There was a news story on her this fall, and people were posting the meanest things about her. Saying it was her fault, etc. Rips my heart out. Who would have thought a Little tykes type soccer net could kill your child? I guarantee she didn't.

Tita9499 Posted 6 Feb 2009 , 9:40pm
post #12 of 56
Quote:
Originally Posted by dkelly27

I am proud to be an overprotective Mother. 3 is way too young to be outside alone, even in a fenced in yard. You are doing the right thing, it's better to be safe then sorry.......... icon_rolleyes.gif My God, I'm starting to sound exactly like my Mother.

It only takes a second for something tragic to happen and how could we ever live with ourselves if we knew it was because we weren't there. Kids grow up so fast, before you know it they'll be in college. These are precious times for you and I commend you're over-protectiveness! More parents need to be like you.




Thank you. Everyone around me makes me feel like I'm psycho or something. I always tell them, "If something happens to one of my babies, I'm the one that will have to deal with it for the rest of my life. You'll be the one who sits there pitying me and saying, 'Glad I'm not in her shoes', so I'll be psycho all day long it that's what it takes."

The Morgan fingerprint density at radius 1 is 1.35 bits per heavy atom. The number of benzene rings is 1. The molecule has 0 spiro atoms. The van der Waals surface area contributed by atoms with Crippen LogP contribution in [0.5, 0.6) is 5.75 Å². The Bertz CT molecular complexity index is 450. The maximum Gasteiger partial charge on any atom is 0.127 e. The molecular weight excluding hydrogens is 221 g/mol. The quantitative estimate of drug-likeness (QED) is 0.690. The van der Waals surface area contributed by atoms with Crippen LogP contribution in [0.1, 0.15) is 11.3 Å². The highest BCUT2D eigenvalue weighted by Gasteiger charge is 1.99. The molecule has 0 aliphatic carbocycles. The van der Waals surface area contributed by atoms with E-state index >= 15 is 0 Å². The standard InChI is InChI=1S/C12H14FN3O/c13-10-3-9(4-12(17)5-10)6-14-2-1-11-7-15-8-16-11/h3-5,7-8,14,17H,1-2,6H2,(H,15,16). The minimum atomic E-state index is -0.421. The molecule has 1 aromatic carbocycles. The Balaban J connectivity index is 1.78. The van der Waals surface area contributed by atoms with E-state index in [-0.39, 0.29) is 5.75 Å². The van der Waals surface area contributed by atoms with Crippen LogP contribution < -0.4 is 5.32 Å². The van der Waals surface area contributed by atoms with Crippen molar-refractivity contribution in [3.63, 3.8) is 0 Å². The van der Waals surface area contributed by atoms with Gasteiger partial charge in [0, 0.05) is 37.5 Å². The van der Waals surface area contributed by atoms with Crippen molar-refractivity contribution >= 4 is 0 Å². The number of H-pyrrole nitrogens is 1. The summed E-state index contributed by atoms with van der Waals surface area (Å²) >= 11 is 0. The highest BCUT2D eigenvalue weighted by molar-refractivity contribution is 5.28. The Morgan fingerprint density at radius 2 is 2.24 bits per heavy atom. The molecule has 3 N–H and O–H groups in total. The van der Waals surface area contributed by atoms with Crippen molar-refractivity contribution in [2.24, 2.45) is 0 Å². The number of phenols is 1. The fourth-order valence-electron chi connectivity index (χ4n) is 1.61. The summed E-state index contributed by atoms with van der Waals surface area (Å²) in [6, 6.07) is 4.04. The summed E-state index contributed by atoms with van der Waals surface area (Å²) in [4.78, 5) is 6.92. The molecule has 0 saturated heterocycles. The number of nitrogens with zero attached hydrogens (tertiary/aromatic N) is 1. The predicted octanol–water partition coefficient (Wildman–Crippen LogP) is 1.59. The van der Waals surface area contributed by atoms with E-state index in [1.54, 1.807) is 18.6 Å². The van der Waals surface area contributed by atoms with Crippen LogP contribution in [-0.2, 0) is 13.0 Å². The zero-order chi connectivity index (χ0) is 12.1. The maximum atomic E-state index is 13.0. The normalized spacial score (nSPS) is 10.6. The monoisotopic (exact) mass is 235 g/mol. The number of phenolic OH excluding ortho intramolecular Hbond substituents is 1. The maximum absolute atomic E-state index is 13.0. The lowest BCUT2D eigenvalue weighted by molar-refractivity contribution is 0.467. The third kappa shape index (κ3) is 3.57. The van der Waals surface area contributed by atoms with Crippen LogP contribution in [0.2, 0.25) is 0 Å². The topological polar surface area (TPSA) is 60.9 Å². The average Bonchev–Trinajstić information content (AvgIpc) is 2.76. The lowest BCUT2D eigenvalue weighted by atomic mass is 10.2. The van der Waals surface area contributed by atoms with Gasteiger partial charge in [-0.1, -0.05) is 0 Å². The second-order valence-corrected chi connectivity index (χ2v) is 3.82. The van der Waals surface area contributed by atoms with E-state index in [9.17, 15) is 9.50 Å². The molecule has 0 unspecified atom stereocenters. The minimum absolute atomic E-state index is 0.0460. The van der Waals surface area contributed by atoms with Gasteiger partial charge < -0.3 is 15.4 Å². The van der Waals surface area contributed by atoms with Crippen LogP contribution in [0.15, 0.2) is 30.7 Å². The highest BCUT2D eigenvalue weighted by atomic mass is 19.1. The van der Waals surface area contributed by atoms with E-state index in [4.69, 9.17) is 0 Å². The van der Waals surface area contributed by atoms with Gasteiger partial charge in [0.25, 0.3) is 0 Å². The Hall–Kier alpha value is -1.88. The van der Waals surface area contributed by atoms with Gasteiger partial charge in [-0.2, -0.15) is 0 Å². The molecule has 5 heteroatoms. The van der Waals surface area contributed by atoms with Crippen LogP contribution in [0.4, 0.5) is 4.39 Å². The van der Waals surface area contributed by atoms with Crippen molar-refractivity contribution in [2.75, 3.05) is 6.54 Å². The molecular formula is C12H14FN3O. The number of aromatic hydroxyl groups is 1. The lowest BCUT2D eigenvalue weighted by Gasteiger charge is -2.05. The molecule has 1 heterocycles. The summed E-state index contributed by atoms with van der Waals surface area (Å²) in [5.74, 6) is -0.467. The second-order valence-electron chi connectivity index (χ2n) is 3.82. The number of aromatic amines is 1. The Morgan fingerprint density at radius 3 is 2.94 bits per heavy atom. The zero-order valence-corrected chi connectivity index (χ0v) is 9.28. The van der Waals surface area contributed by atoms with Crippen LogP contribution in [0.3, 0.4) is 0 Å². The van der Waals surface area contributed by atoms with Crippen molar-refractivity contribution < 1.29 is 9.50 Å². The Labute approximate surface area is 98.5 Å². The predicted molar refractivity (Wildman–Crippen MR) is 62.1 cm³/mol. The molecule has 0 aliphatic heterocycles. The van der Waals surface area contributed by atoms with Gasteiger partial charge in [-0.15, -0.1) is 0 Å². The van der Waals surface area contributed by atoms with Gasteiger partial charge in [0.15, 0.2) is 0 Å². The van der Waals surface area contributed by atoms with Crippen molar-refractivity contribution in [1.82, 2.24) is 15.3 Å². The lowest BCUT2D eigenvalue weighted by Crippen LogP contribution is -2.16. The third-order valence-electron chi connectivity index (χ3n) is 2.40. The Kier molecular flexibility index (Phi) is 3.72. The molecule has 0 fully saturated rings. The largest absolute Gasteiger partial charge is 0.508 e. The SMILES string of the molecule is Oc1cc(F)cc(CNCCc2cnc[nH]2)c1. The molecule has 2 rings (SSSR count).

Shelle: My daughter is so accident prone she would hurt herself in a room full of clouds! She'd find a way to make thunder or something!

Melvira Posted 6 Feb 2009 , 9:55pm
post #13 of 56

Ok, my son turned 3 in June, when the weather was nice, every once in a while I'd let him go out on the back deck 'alone'. In other words, I let him play on the deck (baby gates on both access points to the yard) while I sat inside the door on the porch, not even 'in' the house staring at him. icon_rolleyes.gif I don't let him go outside alone. I will still not do it this summer when he is 4. Normally, I just take my laptop outside and do whatever while he plays on the deck. Why? Because I am paranoid, overprotective, psychotic, whatever you want to call it... NO... because I love my son and could not LIVE if anything happened to him. Especially if it was my 'fault'. There are enough real things that can happen, whether an 'outsider' can get to them or not. It's not always about 'they could be kidnapped' or 'they could run away' (though that is a real concern) but even in a protected environment, they could get seriously hurt. Not like you have to have them superglued to your hip until they're 20, but... well, wait... I wonder if I COULD do that? icon_lol.gif My poor boys are going to be mothered within an inch of their lives. But I'll tell you, they'll love and respect women when they grow up. Or they'll turn into them. Whatever. icon_rolleyes.gif